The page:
Film of the Week: “I Do Not Care If We Go Down in History as Barbarians”
Images from “I Do Not Care If We Go Down in History as Barbarians” (Radu Jude, 2019)
Radu Jude was one of the first directors of the Romanian New Wave to stray from the austere visual realism that seemed to have become the default mode for that country’s reinvented national cinema. Aferim! (2015) was a black-and-white 19th-century epic with a visual style somewhere between Miklós Jancsó and Sergio Leone, while the ’30s-set Scarred Hearts (2016) used tableau-style compositions to depict life in a sanatorium, with striking use of horizontality to reflect the fact that its hero spent much of his time lying immobile with his chest in a plaster cast. These two films established Jude as one of the most intriguing stylistic experimenters in contemporary Euro-fiction. But his latest work steps away from such visual invention; it’s unadorned, but pugnaciously challenging in other ways. The film’s confrontational stance begins with its title,“I Do Not Care If We Go Down in History as Barbarians.” The quotation is from Marshal Ion Antonescu, Romania’s dictator—or self-styled “Conducător”—from 1940 to 1944. Tried and executed for war crimes in 1946, Antonescu was the head of a nation that, although eventually fought against Germany, did so only after initially collaborating with it. Romania’s history of anti-semitism in the ’30s and ’40s was the subject of Jude’s last feature, the extraordinary archive documentary The Dead Nation (2017); he now pursues the theme very differently in “I Do Not Care…”.
The central fact of the film is the Odessa massacre of October 1941, following Antonescu’s orders to execute the Bessarabian Jews of the city, then under Romanian control, resulting in up to 34,000 deaths. The heroine of Jude’s film is Mariana Marin (Iona Iacob)—not to be confused with the poet of the same name, Iacob herself announces at the start. Marin is directing a live project to be staged outdoors in Bucharest—a “stylized, compressed, theatrical” reenactment of the massacre. Early on, we see Marin auditioning non-professionals for her cast. Some are people who seem to have wandered in by chance, others dedicated war reenactment buffs, not all of whom approve of her using reenactment to “subversive” effect, as she puts it: they want their idea of authenticity, bloodshed, fire, and all. We also see Marin at home, reading aloud texts related to her subject—including a commentary about a letter by Hannah Arendt and a lengthy passage from the Russian writer Isaac Babel on his experience of the Polish-Soviet War of 1920. In a subplot, she’s seen with her boyfriend (Serban Pavlu), a married airline pilot by whom she may be pregnant.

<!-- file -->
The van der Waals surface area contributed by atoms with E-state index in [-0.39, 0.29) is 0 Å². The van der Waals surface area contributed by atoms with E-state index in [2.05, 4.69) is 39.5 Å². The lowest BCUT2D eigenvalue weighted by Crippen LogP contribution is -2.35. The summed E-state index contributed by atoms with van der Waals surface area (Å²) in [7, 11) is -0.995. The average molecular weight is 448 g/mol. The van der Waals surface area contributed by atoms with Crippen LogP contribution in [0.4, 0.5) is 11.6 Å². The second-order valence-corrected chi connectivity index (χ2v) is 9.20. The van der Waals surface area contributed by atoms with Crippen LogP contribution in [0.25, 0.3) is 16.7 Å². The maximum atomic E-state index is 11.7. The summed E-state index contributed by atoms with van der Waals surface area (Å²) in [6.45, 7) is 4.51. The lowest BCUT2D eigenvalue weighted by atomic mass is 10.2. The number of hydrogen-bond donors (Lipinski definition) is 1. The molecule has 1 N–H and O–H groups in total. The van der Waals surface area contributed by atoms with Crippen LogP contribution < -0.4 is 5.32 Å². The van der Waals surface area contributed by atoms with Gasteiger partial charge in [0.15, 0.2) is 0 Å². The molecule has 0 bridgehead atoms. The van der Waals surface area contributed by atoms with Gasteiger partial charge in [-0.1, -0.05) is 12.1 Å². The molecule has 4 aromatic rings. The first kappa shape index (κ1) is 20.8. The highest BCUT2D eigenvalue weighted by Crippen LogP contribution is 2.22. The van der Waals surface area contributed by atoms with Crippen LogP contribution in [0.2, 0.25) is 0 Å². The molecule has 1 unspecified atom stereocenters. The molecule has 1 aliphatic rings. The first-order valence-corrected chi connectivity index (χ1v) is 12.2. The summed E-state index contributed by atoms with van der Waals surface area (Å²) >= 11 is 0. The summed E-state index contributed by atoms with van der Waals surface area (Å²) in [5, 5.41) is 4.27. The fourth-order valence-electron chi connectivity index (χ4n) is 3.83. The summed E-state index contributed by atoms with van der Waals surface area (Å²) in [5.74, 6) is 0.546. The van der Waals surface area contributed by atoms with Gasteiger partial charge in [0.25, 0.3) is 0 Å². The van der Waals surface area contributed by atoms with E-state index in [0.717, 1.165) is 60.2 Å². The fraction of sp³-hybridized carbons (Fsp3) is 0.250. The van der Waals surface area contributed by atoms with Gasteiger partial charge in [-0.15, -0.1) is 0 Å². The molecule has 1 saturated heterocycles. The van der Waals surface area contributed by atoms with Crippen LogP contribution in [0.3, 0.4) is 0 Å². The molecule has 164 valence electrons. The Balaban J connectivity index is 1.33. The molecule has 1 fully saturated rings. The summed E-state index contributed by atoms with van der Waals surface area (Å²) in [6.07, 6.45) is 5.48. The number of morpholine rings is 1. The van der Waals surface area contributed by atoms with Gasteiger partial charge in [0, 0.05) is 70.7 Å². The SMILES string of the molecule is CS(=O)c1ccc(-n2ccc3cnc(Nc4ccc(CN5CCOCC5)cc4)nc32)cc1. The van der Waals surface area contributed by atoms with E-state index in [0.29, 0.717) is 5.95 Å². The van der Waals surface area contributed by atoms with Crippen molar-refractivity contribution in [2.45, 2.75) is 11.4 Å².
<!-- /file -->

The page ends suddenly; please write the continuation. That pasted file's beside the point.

She’s also seen—in a sequence lasting some 17 minutes in long takes—discussing the nature of truth as related to national history with a man named Movila (Alexandru Dabija). He represents the municipal body that has greenlit her project, and which can pull the plug at any moment. This section of the film is essentially a philosophical debate between the two characters. Marin has a clear idea of the historical truth that she wishes to expose in her project; opposing her idealism and sense of purpose, Movila puts forward a skeptical, even cynical relativist case that borders on outright denial of the nation’s past. The fact that he’s an affable member of a literate liberal intelligentsia is what makes him all the more troubling an opponent. He’s able to meet Marin on her intellectual ground and bring his own reading to bear (“I’ll raise you Richard Rorty and Thomas Kuhn,” as the subtitle puts it). Movila begins, like any cautious producer worried about alienating the public, by insisting that Marin’s show shouldn’t scare children; before long, he’s questioning the very basis of her project. What good does it do to alert people to the existence of atrocities in the past when they go on happening regardless? Events are “historical,” he says, only because historians write about them; he is voicing an increasingly common view in a world that is ceasing to care about experts or about verifiable truth (and in which even one of Marin’s hip female friends can look at German troops in a newsreel and comment admiringly on their elegance).
A passing joke about Alain Resnais’ Hiroshima Mon Amour (1959) is one of the more accessible references in a densely allusive, extremely erudite film. Assorted historical and cultural figures are cited, among them E.M. Cioran, Mircea Eliade, and the late Lucian Pintilie, who before the New Wave was Romanian cinema’s most internationally visible name. A recurrent reference is to Sergiu Nicolaescu, the director of historical dramas. One of his films turns up on Marin’s TV: entitled The Mirror (1993), it is effectively an apologia for Antonescu, who is depicted as an altogether noble figure at his trial. “Imagine that in Germany,” Marin sourly comments, “Films on TV paying homage to Hitler.”
For much of the time, Jude directly addresses the business of filmmaking—or at least, the creation of visual spectacle, since Marin isn’t a filmmaker per se—and the ways in which recreating the past can obscure history’s meaning as one gets caught up in the making of illusion. Marin is seen with a sound designer who plays her a series of different gunshot sounds, some authentic for the period, others more expressive dramatically: a context in which instruments of death simply become effects. We also see much archive newsreel, on film (played on a Steenbeck), TVs, and laptops. At one point, Marin considers using footage of wartime shootings and burials in Lithuania: it looks right and besides, there is a dearth of film showing the actual events that concern her. But this footage is similarly becoming just usable material; it’s only too easy to forget that we’re watching images of murder.